Getting Things Done (When You Really Have To)

Like many people, I have a procrastination problem. Sure, I always end up getting things done but it can still put me in a bind. Surprisingly enough, I have no problem with being a chronic procrastinator.

As far as I’m concerned, the key is to be able to really get your hands dirty and get the job done when the time comes and as long as I can do that, I’m happy doing everything at the last minute.

I’ve put together a list of ways to get things done when it’s really critical that work for me. Try some of these out and hopefully you’ll find a couple that work for you too.

Cloister Yourself: It can be really useful to block out some time with the specific purpose of doing whatever you need to do. This doesn’t mean planning to “work on it” after you get home from school or work or whatever you do; it means setting some time aside on a weekend or another free day when you can lock yourself in your study and focus on your project and get things done. Make sure you tell friends and family so you don’t have a ton of unnecessary distractions.

Plan for Yourself: To get yourself into the mood for productivity, it can help to make a schedule ahead of time. If, the day before your retreat, you write out something telling you what to do when (e.g., 10:00: Outlining, 10:30: Writing, 12:00: Revisions) you will find it a lot easier to focus and you’ll spend a lot less time staring at a blank screen. Keep in mind that’s it’s okay to take breaks. Just be sure that you plan a definite start and end point and keep to it. If you don’t think you have the self-discipline, forego breaks altogether.

Unplug Yourself: Don’t worry, I’m not going to tell you to put away your computer and dust off the quill pen. However, putting away the parts of your computer that you don’t need will help you focus. Turn of mail clients, RSS readers, IM programs or even disconnect from the internet if you won’t need it. One quick distraction can lead to many others, so don’t leave anything open that you don’t absolutely need.

There are applications that can black out everything but your current workspace (Think, a free application for Macs from Freeverse, is one example) but I don’t find these to be particularly useful. If you do use these, bear in mind that they’re not an excuse to leave distracting applications open, they’re just one more level of security for your focus.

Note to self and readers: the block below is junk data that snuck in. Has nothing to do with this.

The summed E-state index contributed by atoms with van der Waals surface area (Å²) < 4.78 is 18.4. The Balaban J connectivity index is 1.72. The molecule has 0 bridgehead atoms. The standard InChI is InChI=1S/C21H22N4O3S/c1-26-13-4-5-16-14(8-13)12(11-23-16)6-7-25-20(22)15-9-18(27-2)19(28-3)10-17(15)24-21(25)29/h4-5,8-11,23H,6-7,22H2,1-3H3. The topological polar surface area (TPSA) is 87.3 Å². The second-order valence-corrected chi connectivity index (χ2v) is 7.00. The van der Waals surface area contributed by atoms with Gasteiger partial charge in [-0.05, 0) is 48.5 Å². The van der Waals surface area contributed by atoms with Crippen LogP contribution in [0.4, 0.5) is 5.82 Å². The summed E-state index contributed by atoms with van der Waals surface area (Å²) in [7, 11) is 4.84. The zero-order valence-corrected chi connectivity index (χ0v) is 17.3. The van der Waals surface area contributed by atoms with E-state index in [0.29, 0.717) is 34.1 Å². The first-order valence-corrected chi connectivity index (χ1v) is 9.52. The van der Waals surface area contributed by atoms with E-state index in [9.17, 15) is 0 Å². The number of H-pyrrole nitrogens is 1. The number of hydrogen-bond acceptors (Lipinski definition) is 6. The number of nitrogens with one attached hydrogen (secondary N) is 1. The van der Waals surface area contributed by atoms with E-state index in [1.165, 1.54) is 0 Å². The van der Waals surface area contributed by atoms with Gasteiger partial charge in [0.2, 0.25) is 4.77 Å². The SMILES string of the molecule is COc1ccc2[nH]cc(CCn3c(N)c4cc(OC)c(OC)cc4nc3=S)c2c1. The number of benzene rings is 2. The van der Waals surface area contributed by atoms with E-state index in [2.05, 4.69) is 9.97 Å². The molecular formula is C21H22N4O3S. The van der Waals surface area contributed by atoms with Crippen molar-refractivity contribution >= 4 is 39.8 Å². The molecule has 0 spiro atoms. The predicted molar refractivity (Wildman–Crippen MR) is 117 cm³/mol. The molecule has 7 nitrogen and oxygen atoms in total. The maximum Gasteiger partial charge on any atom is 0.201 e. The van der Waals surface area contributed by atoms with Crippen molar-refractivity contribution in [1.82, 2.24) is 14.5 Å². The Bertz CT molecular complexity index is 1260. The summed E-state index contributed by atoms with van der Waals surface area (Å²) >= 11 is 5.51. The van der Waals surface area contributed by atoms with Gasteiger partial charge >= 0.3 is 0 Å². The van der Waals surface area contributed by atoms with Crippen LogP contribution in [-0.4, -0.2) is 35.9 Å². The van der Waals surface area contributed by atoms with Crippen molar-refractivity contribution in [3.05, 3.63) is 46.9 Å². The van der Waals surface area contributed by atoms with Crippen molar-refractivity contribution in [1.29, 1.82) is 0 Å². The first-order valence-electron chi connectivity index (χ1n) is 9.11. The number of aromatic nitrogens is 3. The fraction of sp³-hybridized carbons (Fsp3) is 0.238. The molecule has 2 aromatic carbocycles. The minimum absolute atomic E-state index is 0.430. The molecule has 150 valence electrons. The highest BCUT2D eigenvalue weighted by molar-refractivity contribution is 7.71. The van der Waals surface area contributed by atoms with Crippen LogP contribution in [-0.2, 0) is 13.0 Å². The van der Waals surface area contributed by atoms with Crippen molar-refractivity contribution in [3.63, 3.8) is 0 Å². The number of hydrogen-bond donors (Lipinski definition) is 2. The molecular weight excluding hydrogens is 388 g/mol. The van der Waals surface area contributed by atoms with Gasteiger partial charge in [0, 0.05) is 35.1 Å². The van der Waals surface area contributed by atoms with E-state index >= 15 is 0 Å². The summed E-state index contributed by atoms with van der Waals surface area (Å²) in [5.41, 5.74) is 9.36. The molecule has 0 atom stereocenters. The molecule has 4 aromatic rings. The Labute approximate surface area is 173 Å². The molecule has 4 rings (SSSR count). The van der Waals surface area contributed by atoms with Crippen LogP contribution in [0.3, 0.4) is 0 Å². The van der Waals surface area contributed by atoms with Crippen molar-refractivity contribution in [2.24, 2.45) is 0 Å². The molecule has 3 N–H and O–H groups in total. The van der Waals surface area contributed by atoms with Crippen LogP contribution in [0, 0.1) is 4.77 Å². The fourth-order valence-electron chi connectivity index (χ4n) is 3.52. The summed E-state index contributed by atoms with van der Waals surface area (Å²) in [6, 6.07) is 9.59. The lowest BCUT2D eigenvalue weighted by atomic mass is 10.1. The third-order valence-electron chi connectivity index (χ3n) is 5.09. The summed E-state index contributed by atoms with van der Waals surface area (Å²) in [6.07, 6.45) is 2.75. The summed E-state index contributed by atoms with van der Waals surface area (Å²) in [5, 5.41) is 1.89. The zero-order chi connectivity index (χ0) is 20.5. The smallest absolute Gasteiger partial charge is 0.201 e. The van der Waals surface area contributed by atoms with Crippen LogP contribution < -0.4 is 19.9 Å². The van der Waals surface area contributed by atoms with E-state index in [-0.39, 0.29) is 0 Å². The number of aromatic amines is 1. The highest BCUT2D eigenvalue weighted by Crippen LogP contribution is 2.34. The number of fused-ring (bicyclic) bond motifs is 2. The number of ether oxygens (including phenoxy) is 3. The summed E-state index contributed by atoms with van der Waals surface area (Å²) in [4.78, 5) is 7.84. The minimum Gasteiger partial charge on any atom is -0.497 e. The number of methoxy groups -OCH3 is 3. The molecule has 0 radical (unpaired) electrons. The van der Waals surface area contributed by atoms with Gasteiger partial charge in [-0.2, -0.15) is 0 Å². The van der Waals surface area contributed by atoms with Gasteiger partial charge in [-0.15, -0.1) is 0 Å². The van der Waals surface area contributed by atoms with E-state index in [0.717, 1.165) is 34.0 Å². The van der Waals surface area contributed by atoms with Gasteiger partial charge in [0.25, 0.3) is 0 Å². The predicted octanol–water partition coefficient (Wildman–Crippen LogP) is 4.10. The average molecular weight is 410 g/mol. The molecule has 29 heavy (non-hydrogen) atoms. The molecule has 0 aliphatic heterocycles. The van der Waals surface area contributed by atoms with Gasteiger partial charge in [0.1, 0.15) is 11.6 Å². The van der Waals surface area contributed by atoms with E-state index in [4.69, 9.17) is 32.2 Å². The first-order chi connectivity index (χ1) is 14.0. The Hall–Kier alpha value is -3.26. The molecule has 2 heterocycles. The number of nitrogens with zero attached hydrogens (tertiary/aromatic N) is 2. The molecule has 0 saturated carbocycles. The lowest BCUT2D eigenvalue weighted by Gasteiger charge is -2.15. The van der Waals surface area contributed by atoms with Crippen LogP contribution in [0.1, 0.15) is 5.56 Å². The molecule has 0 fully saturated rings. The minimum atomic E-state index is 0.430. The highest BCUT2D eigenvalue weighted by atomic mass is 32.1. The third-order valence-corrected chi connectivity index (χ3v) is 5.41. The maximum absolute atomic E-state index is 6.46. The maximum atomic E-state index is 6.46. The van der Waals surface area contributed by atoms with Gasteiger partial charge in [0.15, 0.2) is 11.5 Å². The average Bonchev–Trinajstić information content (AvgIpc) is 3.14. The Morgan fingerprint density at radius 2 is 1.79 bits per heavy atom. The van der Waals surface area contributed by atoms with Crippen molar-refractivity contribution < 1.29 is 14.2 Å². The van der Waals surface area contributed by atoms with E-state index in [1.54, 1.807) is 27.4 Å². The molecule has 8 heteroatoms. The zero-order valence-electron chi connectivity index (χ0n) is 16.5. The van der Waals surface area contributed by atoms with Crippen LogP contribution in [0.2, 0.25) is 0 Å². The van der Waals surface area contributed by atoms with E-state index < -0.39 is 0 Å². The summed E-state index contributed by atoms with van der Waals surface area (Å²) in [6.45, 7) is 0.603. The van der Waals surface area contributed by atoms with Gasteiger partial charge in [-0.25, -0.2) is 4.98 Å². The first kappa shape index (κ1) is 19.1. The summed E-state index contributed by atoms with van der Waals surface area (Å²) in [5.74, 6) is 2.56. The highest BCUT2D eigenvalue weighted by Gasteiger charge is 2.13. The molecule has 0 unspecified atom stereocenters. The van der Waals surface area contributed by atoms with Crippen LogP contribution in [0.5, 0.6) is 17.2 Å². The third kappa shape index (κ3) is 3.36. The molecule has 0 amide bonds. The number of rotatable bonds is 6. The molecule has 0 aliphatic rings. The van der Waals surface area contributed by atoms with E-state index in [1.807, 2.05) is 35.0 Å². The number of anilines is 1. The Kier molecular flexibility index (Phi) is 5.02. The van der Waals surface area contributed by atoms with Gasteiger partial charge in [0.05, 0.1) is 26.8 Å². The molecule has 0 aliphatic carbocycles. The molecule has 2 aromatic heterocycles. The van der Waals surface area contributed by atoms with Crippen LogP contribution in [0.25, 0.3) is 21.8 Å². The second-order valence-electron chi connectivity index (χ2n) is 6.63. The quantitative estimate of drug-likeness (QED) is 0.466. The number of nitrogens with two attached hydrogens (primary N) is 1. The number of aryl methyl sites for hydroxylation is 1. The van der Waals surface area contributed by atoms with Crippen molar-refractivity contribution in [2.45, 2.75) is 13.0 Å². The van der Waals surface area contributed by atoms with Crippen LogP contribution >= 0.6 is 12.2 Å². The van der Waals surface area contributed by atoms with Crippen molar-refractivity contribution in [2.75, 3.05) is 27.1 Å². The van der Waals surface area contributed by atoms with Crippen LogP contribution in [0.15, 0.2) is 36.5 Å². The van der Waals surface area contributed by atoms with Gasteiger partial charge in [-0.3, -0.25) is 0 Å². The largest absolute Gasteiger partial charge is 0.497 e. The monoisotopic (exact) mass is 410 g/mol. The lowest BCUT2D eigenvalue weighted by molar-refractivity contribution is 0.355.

Threaten Yourself: You’ve probably noticed that it’s a lot easier to do things when someone of authority, a teacher or boss perhaps, or someone you like has told you to do it. This can make tasks for work or school relatively easy to finish but it doesn’t help any with personal projects.

One way to help gain initiative is to set a clear deadline for yourself. This may be helpful to some, but, quite frankly, it’s pretty easy to blow yourself off. Next, you may want to ask a family member (preferably someone such as a parent or spouse that you respect enough to do what they say) to set a deadline for you. If even this doesn’t help, you’ll need to get serious. Have that same family member give you a deadline and impose some sort of consequence if you don’t meet it. With your reality TV on the line, you should have a much easier time getting to work.
Judge Judy
Inspire Yourself: Although this isn’t strictly a tip for getting things done when you’re right up against a deadline, it can be really handy for making sure things never get down to the wire in the first place. Make sure that whenever inspiration hits (it visits everyone from time to time) you run with it. If you don’t get things done when you’re really ready and rearing to go, you’ll have a much harder time doing them later when the inspiration passes. Don’t even say “I’ll do it when this show is over” because you won’t. Turn off Judge Judy and do it that instant, you’ll thank yourself later. That said, you can’t always whip out your laptop and spend an hour or two working away. If this is the case, make sure you write your idea(s) down in great detail and get back to them later.

This post was written by Sidney Clark (A.K.A. Gnome) of End Kvetch, a blog about Macs, productivity and general stuff.


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